The Social Media Ripple Effect: Understand How Psychiatric Disorders Spread Among Teen Girls

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Psychiatric Disorders

In a digital age dominated by social media influence, a recent collaborative study by researchers from Anglia Ruskin University and the University of Cambridge highlights a concerning trend among teenage girls.

The study suggests that rare psychiatric disorders are spreading rapidly among this demographic, attributing the phenomenon to what they term “psychosomatic social contagion.” The research points to platforms like TikTok, where a “sick-role subculture” is leading adolescents to adopt characteristics associated with uncommon psychiatric diagnoses.

The TikTok Influence And Psychiatric Disorders

TikTok’s unique format of short-form videos, combined with its massive popularity among children and teens, has created a profound impact on mental health perceptions.

The study underscores the platform’s role in shaping a new wave of “psychosomatic social contagion,” wherein adolescents, particularly girls, are emulating and identifying with rare psychiatric disorders like Tourette’s, eating disorders, autism, and dissociative identity disorder (DID). Unlike traditional diagnoses, these conditions manifest suddenly and often deviate from established patterns.

Researchers argue that teenagers are drawn to identifying with and glamorizing these rare disorders as a means to express extreme negative emotions. Instead of stigmatizing their struggles, adopting these conditions provides a sense of community and uniqueness.

The study suggests that the purpose behind this phenomenon is to seek affirmation, draw attention to oneself, and acquire social capital within online communities.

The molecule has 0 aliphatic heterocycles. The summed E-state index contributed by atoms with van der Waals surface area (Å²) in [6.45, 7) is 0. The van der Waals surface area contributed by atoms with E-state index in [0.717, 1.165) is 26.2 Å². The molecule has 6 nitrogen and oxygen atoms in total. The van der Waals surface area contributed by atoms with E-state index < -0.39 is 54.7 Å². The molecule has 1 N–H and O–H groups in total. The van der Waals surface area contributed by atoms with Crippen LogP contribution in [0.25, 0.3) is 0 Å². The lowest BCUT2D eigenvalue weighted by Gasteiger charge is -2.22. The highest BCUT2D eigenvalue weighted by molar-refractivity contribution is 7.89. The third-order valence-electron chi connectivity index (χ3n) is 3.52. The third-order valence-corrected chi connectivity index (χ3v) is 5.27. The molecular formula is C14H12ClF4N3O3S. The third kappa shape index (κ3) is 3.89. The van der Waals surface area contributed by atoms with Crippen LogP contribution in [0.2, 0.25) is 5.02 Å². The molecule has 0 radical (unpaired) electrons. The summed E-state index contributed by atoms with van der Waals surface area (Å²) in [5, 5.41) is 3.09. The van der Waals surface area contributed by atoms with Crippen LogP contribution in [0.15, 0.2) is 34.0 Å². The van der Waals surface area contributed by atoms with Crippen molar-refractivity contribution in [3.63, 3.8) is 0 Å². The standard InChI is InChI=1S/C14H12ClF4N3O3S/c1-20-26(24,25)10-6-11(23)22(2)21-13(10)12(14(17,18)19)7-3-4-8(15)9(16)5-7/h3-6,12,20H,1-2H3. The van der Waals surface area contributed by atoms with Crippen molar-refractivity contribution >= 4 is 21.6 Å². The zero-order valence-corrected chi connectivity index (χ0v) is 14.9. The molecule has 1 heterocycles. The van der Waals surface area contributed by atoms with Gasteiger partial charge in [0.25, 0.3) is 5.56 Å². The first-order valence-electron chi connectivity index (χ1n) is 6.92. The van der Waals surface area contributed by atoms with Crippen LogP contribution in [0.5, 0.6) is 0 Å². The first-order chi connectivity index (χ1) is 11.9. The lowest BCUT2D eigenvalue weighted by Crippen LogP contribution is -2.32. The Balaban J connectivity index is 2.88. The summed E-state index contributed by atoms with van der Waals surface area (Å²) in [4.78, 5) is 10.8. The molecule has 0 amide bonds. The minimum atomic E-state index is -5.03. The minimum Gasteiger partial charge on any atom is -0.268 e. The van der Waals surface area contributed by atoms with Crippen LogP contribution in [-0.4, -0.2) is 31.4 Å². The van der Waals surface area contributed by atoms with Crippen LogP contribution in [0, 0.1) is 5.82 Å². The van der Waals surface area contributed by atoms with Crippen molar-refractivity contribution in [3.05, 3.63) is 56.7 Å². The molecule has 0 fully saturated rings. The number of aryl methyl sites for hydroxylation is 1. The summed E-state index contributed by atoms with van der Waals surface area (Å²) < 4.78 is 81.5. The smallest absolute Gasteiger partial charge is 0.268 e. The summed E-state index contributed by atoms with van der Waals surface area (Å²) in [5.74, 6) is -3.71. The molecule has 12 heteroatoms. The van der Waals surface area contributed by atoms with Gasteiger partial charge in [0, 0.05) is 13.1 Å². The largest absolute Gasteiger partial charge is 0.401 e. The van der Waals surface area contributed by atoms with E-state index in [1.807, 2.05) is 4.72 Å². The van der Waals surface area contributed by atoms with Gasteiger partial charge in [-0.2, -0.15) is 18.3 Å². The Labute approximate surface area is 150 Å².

Simultaneously, it allows for the maintenance of an unconventional “peri-psychiatric identity” that may serve to mask underlying feelings of anxiety, depression, and potentially lower self-esteem.

Lead author Professor Lee Smith, associated with Anglia Ruskin University, along with Tamara M. Pringsheim and Gayathiri Rajkumar, emphasizes the far-reaching implications of this complex relationship between severe mental illness and physical multimorbidity.

The study outlines various consequences, including decreased treatment compliance, increased risk of treatment failure, elevated treatment costs, relapsing diseases, worsened prognosis, and reduced life expectancy.

Poor clinical management of physical comorbidities in individuals with mental disorders compounds the issue, placing an increased burden on individuals, communities, and healthcare systems.

The study draws parallels to the early 2010s when content promoting self-harm, eating disorders, and suicide gained traction on social media platforms like Tumblr and Instagram. However, TikTok’s more potent impact, driven by short-form video content, has now made it the most widely used social media site for children and teens.

The authors reference a CNN article, illustrating how a 14-year-old girl started self-identifying with content creators, adopting multiple diagnoses including ADHD, depression, autism, mysophobia, and agoraphobia.

The researchers outline a distinct pattern observed among teenage girls on TikTok. They watch videos by content creators who self-identify as having these psychiatric conditions, showcasing symptoms during daily activities and framing it as a unique aspect of their identity. Subsequently, adolescents begin to present with the same outward symptoms, mirroring the descriptions provided by the content creators.

Despite the rarity of certain psychiatric diagnoses, particularly DID, social media platforms have seen a surge in related communities, with some even glamorizing and sexualizing the condition.

The study notes that while real-life DID is associated with significant trauma, the social media representation often serves as a means for young individuals to claim uniqueness and experiment with different identities.

The study prompts a reconsideration of current approaches to mental health awareness. Instead of stigmatizing mental illness, the researchers argue that a significant online “neurodivergence” ecosystem has emerged, where symptoms and diagnoses are viewed less as mental health concerns requiring professional attention and more as consumer identities or character traits.

The increasing algorithmic and visually immersive social media environment allows individuals to claim various identities, reshaping the perception of mental health in the digital era.

The study concludes by highlighting the urgency of addressing this evolving landscape to ensure the well-being of adolescents navigating the complexities of mental health in the age of social media.


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